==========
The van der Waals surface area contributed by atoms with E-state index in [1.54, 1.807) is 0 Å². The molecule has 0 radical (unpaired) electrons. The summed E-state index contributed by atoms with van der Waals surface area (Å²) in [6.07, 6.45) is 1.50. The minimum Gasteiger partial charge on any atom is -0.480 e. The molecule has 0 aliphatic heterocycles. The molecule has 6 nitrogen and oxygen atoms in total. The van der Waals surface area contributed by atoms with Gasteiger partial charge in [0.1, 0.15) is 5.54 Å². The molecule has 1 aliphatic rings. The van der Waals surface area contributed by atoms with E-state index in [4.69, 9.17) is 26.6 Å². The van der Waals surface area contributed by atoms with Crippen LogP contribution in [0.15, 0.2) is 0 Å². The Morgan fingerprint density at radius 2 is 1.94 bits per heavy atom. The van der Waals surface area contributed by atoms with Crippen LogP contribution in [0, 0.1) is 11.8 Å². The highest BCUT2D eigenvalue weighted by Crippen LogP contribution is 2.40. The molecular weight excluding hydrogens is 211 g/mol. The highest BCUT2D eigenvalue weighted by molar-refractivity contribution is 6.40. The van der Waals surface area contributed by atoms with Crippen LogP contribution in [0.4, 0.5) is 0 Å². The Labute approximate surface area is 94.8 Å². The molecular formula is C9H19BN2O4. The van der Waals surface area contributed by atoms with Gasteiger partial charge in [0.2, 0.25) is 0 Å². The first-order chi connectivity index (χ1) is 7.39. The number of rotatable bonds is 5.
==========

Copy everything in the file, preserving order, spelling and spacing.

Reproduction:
The van der Waals surface area contributed by atoms with E-state index in [1.54, 1.807) is 0 Å². The molecule has 0 radical (unpaired) electrons. The summed E-state index contributed by atoms with van der Waals surface area (Å²) in [6.07, 6.45) is 1.50. The minimum Gasteiger partial charge on any atom is -0.480 e. The molecule has 0 aliphatic heterocycles. The molecule has 6 nitrogen and oxygen atoms in total. The van der Waals surface area contributed by atoms with Gasteiger partial charge in [0.1, 0.15) is 5.54 Å². The molecule has 1 aliphatic rings. The van der Waals surface area contributed by atoms with E-state index in [4.69, 9.17) is 26.6 Å². The van der Waals surface area contributed by atoms with Crippen LogP contribution in [0.15, 0.2) is 0 Å². The Morgan fingerprint density at radius 2 is 1.94 bits per heavy atom. The van der Waals surface area contributed by atoms with Crippen LogP contribution in [0, 0.1) is 11.8 Å². The highest BCUT2D eigenvalue weighted by Crippen LogP contribution is 2.40. The molecular weight excluding hydrogens is 211 g/mol. The highest BCUT2D eigenvalue weighted by molar-refractivity contribution is 6.40. The van der Waals surface area contributed by atoms with Crippen LogP contribution in [0.4, 0.5) is 0 Å². The Labute approximate surface area is 94.8 Å². The molecular formula is C9H19BN2O4. The van der Waals surface area contributed by atoms with Gasteiger partial charge in [0.2, 0.25) is 0 Å². The first-order chi connectivity index (χ1) is 7.39. The number of rotatable bonds is 5.